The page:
Few months ago the news about a new upcoming theropod figure by a yet unknown Chinese company stirred the DTB community. And while everybody and their moms talked about that awesome Giganotosaurus, its smaller and not very closely related compagnion went without much attention. For me it was this smaller theropod that excited me: Majungasaurus crenatissimus.
Despite being described more than 100 years ago and it being one of the best known theropods due to the rich fossil finds, Majungasaurus is not a popular species, in fact I dare say even some dino enthusiasts haven’t heard about it. A shame indeed as it is a particularly interesting species with all the weirdness a theropod of the Abelisauridae family can muster.
Majungasaurus roamed the Cretaceous of what is today’s Madagascar and despite its medium size (for a theropod) of 6 to 8 metres in total it played an apex role in its environment. Stout in build with comparably short legs and arms that would make even a T. rex cry out in laughter this theropod is thought to have preyed upon sauropods which it grapped with a powerful bite and pinned them down by force similar to modern felids before placing a fatal bite carefully. Skull and teeth show several features that sets it apart from the more popular theropods like Allosaurus, Tyrannosaurus or Giganotosaurus. The skull was short and deep, the teeth only curved on one side. Several other features strengthened the cranium for the particular stress that enabled such a hunting strategy. If you seek for further infomation, the English Wikipedia site has a very good article about the species (which may be the reason why the exact text is printed on the side of the cardboard box the figure comes in). So how fares the figure?
To bring up the resumee at once, it’s kind of a mixed bag. Off putting for some collectors may be, that this figure unlike the Vitae Giganotosaurus is made from resin rather than PVC. Personally I would have preferred PVC aswell, but that’s not a point I weigh in negatively as there’s also collectors out there that prefer resin figures over PVC. Overall and from a distance the model looks great in all its weirdness. On close inspection one finds several drawbacks. While the figure is capable of standing on two feet without support, it does not do so very stable and the base does not offer any support in form of pegs or foot imprints. The head and body detailing of the figure is nice and mostly well done, but the underside of belly and tail lacks most details and especially the feet up to the ankles are nowhere near as detailed as the upper part of the body and appear as if the sculptor ran out of time. On the good side, the underside is barely visible if you do not turn over the figure anyway, and the feet are painted dark brown with stripes which hides the lack of detail here quite well.
The head is finely sculpted but probably not as broad as it should be, the articulated jaw should be set higher or closer to the upper mandible and the set in throat-part to hold the jaw also does not sit perfectly in its spot. My biggest downer however is the paint application. I like the pattern and color and the application itself is good, however, they seem to have missed to use primer, cleaning the figure properly or just choosed the wrong paint, but this particular figure came with some serious scratches, mostly on the feet, but also on the horn up on the skull and other body parts. When considering how well the figure was packed (wrapped in a plastic bag within cut out styrofoam in a sealed box) it’s hard to explain how so many paint scraps could damage the figure, but maybe the figure got handled roughly during packaging or the paint wasn’t allowed to dry thoroughly?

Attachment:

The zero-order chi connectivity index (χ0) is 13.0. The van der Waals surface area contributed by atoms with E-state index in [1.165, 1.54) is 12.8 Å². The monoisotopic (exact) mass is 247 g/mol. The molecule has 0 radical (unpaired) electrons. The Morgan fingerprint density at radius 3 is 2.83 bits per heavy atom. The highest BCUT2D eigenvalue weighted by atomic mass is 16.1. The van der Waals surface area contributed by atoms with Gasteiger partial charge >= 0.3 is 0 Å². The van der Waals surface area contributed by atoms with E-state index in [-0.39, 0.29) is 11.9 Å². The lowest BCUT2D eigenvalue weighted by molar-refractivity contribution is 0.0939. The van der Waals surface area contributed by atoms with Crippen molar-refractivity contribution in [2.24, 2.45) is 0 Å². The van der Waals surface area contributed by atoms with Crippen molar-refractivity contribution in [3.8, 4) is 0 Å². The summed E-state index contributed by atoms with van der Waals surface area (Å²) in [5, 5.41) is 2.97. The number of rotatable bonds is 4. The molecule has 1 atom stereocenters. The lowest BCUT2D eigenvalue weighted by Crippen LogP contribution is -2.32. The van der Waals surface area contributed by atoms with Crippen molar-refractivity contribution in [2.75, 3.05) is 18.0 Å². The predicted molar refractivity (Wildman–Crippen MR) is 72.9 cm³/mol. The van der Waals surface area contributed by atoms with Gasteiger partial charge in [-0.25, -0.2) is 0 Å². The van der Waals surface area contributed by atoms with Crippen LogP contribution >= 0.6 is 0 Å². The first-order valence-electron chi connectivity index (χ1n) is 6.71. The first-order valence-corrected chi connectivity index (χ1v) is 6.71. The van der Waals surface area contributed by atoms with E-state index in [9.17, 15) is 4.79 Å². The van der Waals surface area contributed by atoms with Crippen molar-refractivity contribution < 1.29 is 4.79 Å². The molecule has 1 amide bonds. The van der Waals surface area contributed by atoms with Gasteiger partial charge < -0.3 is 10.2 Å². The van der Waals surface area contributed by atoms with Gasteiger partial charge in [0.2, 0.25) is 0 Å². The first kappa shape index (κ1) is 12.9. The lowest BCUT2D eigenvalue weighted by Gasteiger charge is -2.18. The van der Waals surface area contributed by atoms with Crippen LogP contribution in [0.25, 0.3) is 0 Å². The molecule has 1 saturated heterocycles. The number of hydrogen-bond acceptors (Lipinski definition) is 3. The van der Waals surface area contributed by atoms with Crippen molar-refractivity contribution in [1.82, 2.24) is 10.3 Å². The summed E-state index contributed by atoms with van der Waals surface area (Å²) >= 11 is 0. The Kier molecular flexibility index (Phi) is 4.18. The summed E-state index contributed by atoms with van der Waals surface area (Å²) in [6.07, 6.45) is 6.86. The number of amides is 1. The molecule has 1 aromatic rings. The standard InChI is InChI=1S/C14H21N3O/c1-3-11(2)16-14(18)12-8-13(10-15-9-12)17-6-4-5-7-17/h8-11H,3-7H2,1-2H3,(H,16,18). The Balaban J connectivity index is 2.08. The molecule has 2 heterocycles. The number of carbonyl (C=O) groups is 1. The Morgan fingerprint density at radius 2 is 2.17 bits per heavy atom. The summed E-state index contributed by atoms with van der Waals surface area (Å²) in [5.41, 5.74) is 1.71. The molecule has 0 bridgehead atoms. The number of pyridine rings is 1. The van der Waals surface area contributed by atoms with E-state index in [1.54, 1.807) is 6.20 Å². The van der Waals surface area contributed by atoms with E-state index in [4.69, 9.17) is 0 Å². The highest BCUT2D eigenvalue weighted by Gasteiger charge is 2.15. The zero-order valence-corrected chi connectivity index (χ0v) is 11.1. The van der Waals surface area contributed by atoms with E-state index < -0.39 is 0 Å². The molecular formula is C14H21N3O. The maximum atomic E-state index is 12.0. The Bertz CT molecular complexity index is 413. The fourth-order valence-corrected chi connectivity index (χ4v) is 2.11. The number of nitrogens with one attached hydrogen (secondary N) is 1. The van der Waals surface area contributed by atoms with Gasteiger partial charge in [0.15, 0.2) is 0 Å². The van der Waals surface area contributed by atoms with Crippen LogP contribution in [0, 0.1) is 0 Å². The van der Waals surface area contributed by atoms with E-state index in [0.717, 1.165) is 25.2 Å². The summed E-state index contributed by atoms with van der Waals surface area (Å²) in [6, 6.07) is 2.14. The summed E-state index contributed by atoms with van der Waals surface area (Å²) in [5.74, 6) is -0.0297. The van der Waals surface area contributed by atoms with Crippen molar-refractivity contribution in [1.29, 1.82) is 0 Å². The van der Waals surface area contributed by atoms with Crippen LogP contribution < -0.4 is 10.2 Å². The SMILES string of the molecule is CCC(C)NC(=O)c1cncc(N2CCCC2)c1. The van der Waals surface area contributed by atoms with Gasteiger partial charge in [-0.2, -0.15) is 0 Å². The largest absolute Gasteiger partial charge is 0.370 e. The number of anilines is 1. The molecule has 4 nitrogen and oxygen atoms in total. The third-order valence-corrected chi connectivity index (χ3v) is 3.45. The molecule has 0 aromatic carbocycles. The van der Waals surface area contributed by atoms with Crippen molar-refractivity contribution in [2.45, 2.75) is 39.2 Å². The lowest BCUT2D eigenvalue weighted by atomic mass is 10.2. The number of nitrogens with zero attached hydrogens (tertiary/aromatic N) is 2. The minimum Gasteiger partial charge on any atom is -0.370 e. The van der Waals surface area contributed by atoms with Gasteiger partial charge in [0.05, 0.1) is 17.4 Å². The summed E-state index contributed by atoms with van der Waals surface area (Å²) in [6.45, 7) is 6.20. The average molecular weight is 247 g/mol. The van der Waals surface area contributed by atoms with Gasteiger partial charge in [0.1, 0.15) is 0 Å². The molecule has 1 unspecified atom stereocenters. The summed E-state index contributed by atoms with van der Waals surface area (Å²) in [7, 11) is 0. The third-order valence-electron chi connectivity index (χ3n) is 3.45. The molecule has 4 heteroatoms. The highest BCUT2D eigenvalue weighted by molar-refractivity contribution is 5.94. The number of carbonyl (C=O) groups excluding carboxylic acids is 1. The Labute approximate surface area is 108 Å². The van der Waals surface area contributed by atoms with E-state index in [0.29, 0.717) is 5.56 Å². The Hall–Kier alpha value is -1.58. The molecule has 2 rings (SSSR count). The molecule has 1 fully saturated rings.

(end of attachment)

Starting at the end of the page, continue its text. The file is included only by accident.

The dinosaur comes with a base that seems to be intended to be a dried out river bank or such. Its finely sculpted and the paint holds tight here. The set in plants look quite cheap on close inspection but from a usual viewing distance they look rather good and they are in any way a nice touch and bestow the scene a much more naturalistic look. As said before, there are no pegs or imprints, so the figure needs to be placed carefully (maybe secure it with some blue tack) to prevent toppling over.
The figure is 26 cm long and stands 9 cm high at the head. The pose is neutral and the stubby arms are stretched out to the sides. I like the figure despite the drawbacks and find it a fair depiction of a weird and unfamiliar species but in fact I can not recommend it full heartedly because the price asked should justify a higher quality in my personal opinion. One may keep in mind though, that there is a good chance this particular figure was kind of the lemon in the production run. Images on Monster House HK state that the Majungasaurus would be a limited collector’s edition of 500 pieces, for those wondering, such is neither stated on the base, figure or packaging. If you are looking for it, Monster House HK and modellpferdeversand.de offer it for around 70 $.
It is almost like a rajasaurus
To me the head looks a bit more like an Allosaurid than an Abelisaurid, but then again, maybe it should.
It’s a pity about the paint defects.
Is it my imagination, or are there striations on the figure consistent with having been molded from a 3D print?
Nice review. A cool figure, if somewhat overpriced.